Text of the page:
BRAHMS: Lieder -- Nachtigallen schwingen; Verzagen; Lerchengesang;
Nicht mehr zu dir zu gehen; Über die Heide; Wie rafft' ich mich auf in der
Nacht; An die Äolsharfe; Auf die Kirchhofe; Von ewiger Liebe; An die
Nachtigall; O kühler Wald; Es schauen die Blumen; Nachtigall; Feldeinsamkeit;
Nachtwandler; Abenddämmerung. SCHUMANN: Dichterliebe, op. 48.
Simon Keenlyside (baritone), Malcolm Martineau (piano).
Sony 756689(F) (DDD) TT: 76:40.
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A master singer sings the masters. Brahms and Mahler are my two favorite
composers of German Lieder. I don't say they are the best, because that
implies Schubert, Schumann, Strauss, and Wolf somehow fail to come up
to the mark. My ego would have to stretch beyond Pluto (planet or otherwise)
to believe it. I do know I like more of their songs than those of the
and that's it. Despite the two composers' mutual esteem, I find them
quite different in their songwriting -- a difference that comes down
characteristic writing for the piano. Brahms provides a solid foundation
for the singer. Schumann tends to treat the soloist and the various voices
of the piano as more or less equal partners in the texture. I suspect
a composer would discover orchestrating the songs of Schumann easier
those of Brahms.
Brahms largely avoided the song cycle. I can think of only two: Die
Magelone and Vier ernste Gesänge. He preferred instead to publish
loose collections. This agreed with the preferences of the time. Not even
Winterreise was immune from having singers giving excerpts until late in
the century. Schumann, on the other hand, was fascinated by the song cycle
as a form. We have, to name just a few, Myrthen, Liederkreis, Frauenliebe
und -leben, Minnelieder, and, my favorite, Dichterliebe.
Dichterliebe sets wonderful poems by Heinrich Heine. It's a true cycle
- one speaker, one situation (the familiar one of the poet getting dumped
by his beloved). Schumann emphasized the work's unity by taking pains
with the harmonic transitions from one song to the next. It's a view
the Romantic, rather than the proto-Modern poet. Schubert's Schwanengesang gives us more of the latter. Nevertheless the songs themselves are gorgeous
and include several of the biggest hits in the Lieder repertory.
The Brahms songs are, of course, a grab-bag, but Keenlyside picks with
great intelligence, both musically and thematically. For example, there
are no less than three odes to the nightingale. The texts provide a cornucopia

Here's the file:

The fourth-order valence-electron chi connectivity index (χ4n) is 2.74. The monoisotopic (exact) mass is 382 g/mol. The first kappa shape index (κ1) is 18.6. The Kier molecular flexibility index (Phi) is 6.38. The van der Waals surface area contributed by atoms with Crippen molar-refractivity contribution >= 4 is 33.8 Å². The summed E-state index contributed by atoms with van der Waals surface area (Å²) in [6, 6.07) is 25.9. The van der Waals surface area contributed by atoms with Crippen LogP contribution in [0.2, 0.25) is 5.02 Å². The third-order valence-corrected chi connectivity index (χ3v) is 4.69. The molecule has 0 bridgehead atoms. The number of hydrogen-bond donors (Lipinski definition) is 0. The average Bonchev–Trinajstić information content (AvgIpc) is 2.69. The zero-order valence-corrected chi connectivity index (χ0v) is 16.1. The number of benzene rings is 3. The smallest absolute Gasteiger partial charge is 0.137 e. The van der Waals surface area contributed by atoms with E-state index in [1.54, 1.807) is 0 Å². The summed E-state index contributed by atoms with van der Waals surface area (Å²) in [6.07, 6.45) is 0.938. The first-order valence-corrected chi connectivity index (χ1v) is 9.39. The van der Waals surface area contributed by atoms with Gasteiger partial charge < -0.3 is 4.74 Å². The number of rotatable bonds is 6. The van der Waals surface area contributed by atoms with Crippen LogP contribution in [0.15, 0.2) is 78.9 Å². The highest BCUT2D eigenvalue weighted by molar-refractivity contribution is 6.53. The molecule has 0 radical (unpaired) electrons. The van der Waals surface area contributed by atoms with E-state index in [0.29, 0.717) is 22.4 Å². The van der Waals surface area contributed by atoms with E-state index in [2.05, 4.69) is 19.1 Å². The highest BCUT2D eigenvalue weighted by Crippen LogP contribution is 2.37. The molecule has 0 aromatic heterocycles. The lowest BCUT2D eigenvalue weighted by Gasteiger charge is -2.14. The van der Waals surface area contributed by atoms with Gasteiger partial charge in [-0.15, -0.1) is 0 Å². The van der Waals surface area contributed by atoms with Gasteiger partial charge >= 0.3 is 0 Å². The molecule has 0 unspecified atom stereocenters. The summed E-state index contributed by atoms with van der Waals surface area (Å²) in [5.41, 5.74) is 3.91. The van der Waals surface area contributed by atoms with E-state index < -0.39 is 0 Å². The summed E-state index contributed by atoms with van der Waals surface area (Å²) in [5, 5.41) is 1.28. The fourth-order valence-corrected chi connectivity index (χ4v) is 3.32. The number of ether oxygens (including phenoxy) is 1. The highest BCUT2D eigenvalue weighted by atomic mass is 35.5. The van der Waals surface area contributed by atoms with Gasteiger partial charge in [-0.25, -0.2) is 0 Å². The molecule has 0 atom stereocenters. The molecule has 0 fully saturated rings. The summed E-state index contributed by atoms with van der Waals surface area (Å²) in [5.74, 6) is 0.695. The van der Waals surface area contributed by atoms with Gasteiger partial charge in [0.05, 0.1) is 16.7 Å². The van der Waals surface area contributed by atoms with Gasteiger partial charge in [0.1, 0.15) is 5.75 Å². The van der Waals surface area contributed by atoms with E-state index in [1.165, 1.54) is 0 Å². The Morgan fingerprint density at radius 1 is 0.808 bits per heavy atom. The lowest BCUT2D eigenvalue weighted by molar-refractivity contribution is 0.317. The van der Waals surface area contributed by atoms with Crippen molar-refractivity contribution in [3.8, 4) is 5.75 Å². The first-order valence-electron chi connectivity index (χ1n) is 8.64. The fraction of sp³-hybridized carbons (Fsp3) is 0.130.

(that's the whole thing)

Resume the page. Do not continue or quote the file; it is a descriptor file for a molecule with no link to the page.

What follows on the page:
of Romantic imagery -- the dark forest, the storm, the solitary wanderer
in the night, the babbling brook, the songs of birds, the Aeolian harp.
Brahms chose his texts with less discrimination than Schumann did, but
it almost never seems to matter. The songs routinely triumph over the
words, mainly because the music so spectacularly gives back the mood
of the poetry.
The performance bowled me over. This is great Lieder singing. I consider
Keenlyside up there with Fischer-Dieskau and Hotter. His light baritone
isn't as immediately gorgeous as, say, Terfel's, but he sings with greater
flexibility, suavity, and downright musical intelligence. The poems seem
to have become part of him. It's not like he's reciting, but speaking,
almost with the freedom of actual speech. Occasionally, he flubs a word,
but it's always a grammatical flub, such as a native German speaker might
make. Furthermore, he's a wonderful actor, and I don't just mean for
a singer. If he hadn't a beautiful voice, he probably could have made
on stage or in films. His Don Giovanni, for instance, is the best I've
seen. This comes over into his Lieder singing. Almost every one of these
pieces gets transformed into a mini-drama.
A great singer depends on a great Lieder pianist, and Malcolm
Martineau certainly qualifies. He and Keenlyside perform as with one
mind. He matches
the singer subtlety for subtlety and overall leaves you with the impression
that the two enjoy an equal partnership. They especially impressed me
in the Schumann by the way they hurried transitions from one song to
thus emphasizing the cycle's unity.
This has already become a favorite disc.
S.G.S. (September 2010)